Simulation of 48V uptake, distribution, and excretion was carried out by using SAAM II software (version 1.0.2) (4, 5). Data, in %AD/g tissue, from the initial oral gavage study (experiment A) were used to modify a model of vanadium metabolism published previously (28). The fractional transfer coefficients (kij ), wherei andj are compartments, derived fromexperiment A were then used as a starting point for modeling the data from the second oral gavage study (experiment B). Initial values were varied by iteration until a consistent set of parameters was obtained for each compound, with the greater variability of the second data set for each compound tested having been accounted for.Experiment C, with the highest overall coefficient of variation (CV; 0.9), was modeled last as an extension of the combined oral gavage studies, according to a previously established paradigm (37). In accordance with standard modeling nomenclature (14),kij represents the fraction of material moving fromcompartment j tocompartment i per unit time (h). Residence time is equivalent to the inverse ofkij for those compartments having only one egress; for blood, residence time is defined as 1/Σki1 , wherecompartment 1 represents blood (Fig.3) (22). Absorption of vanadium 24 h postadministration was calculated as (intake − fecal excretion) as a percentage of administered oral dose (22).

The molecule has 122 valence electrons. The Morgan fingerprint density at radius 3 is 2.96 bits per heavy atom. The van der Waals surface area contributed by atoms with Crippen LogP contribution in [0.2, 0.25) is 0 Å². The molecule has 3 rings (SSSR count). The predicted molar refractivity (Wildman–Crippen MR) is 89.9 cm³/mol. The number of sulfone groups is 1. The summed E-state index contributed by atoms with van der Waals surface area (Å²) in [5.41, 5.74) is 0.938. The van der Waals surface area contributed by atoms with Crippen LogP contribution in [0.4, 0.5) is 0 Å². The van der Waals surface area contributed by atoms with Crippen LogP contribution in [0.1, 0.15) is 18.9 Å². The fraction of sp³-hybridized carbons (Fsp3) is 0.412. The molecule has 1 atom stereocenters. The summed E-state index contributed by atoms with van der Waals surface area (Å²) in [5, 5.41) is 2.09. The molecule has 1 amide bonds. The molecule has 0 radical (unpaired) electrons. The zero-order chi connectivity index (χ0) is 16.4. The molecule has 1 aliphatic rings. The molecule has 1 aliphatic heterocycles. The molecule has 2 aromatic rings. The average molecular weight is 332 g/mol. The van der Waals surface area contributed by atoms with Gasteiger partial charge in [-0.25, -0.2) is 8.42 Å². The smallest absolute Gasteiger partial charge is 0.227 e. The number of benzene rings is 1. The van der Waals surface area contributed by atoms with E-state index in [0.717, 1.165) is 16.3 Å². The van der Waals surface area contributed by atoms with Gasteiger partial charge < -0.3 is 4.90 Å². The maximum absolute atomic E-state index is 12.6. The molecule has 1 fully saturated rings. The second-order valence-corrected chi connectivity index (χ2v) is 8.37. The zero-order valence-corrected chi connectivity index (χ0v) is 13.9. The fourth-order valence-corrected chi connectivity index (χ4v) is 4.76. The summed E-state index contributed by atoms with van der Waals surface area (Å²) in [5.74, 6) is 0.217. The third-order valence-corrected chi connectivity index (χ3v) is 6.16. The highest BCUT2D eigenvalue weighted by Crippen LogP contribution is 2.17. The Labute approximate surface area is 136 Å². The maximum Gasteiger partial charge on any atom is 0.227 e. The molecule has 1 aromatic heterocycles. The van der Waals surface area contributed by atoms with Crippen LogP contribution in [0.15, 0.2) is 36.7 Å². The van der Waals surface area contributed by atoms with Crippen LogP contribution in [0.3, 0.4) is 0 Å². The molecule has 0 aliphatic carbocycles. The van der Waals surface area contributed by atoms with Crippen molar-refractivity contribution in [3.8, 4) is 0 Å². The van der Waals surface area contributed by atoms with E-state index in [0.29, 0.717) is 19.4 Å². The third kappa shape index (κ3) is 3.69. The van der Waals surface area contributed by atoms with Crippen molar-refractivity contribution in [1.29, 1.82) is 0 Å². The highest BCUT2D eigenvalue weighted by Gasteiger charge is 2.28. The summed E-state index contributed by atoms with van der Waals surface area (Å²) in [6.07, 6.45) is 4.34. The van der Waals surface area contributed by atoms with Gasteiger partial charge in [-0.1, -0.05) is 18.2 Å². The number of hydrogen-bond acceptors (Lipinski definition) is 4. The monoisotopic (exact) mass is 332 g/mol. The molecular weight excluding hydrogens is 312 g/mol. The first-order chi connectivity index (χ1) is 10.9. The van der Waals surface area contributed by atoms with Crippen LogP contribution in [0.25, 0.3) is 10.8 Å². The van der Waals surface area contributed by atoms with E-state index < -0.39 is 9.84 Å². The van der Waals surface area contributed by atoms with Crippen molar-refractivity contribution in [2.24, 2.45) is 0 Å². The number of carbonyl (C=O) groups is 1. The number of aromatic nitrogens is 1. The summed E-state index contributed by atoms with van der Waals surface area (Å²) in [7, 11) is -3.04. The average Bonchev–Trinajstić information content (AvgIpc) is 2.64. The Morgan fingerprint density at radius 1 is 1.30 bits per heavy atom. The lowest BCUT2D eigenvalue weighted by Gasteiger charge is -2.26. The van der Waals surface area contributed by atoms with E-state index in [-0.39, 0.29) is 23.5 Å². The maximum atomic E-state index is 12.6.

Overall, for oral administration the highest concentrations of48V (expressed as %AD/g wet wt of tissue) were seen in kidney, followed by bone, blood, liver, spleen, and heart (see Fig. 2 for data as %AD/organ).1The concentrations in the above tissues did not exceed 0.6 %AD/g at any one time point (see below). In most other tissues,48V concentration did not exceed 0.1 %AD/g of oral dose. The concentration of48V in bone exceeded that of kidney at 24 h after oral gavage. CVs for experiment B were considerably higher than those forexperiment A (average CVs of 0.3 and 0.5 for experiments A andB, respectively). Ip injection of48V-labeled compounds (experiment C) resulted in a higher apparent uptake in kidney and bone (not exceeding 1.6 %AD/g tissue), with little change in uptake for most other tissues between 4 and 24 h after injection, compared with either of the oral gavage experiments.1 The relative concentrations of 48V in bone and kidney after ip administration were also considerably higher than those after an oral dose (see below).